# Integration by Substitution

• August 3rd 2006, 01:12 AM
kendon
Integration by Substitution
Trying to integrate (arcsin(x))^2/(sqrt 1-x^2)
arcsin x = u and
du=1/(sqrt1-x^2).dx

I am at u^2 * du

I have spent hours on this and it appears obvious but i just don't get it! sorry
Any pointers i would be extremely grateful. I feel its something to do with the calculus relationship between the values of arcsin and du.
Ken
• August 3rd 2006, 03:00 AM
CaptainBlack
Quote:

Originally Posted by kendon
Trying to integrate (arcsin(x))^2/(sqrt 1-x^2)
arcsin x = u and
du=1/(sqrt1-x^2).dx

I am at u^2 * du

I have spent hours on this and it appears obvious but i just don't get it! sorry
Any pointers i would be extremely grateful. I feel its something to do with the calculus relationship between the values of arcsin and du.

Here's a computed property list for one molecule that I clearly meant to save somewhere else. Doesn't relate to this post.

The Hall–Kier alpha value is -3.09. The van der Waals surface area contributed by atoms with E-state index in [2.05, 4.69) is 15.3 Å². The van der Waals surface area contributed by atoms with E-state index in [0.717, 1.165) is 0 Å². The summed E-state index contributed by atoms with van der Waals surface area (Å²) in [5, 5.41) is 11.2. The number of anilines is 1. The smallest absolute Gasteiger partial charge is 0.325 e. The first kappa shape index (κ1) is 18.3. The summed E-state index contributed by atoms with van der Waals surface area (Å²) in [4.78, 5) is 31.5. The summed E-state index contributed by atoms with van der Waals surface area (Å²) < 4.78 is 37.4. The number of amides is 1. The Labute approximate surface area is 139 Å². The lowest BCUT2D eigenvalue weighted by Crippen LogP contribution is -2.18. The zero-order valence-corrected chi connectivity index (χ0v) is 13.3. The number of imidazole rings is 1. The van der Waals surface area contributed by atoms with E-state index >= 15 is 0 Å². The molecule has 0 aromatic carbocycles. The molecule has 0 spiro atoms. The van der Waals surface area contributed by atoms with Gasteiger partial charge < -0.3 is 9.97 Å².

Ken

$\int \frac{(\arcsin(x))^2}{\sqrt{1-x^2}} dx$

you make the substitution $\arcsin(x)=u$, find $du=\frac{1}{\sqrt{1-x^2}}$, so the integral becomes:

$
\int u^2\ du
$
.

Look OK to me.

Now:

$
\int u^2\ du=\frac{u^3}{3}+C=\frac{(\arcsin(x))^3}{3}+C
$

which can be checked by differentiating it, you should get the integrand back.

RonL
• August 3rd 2006, 03:01 AM
galactus
You've got the right substitution.

Let $u=sin^{-1}(x)$

$du=\frac{1}{\sqrt{1-x^{2}}}dx$

You have:

$\int{u^{2}}du$

Now, it's easy, ain't it?.
• August 3rd 2006, 04:04 AM
kendon
thanks a lot that has been superb.
cheers
ken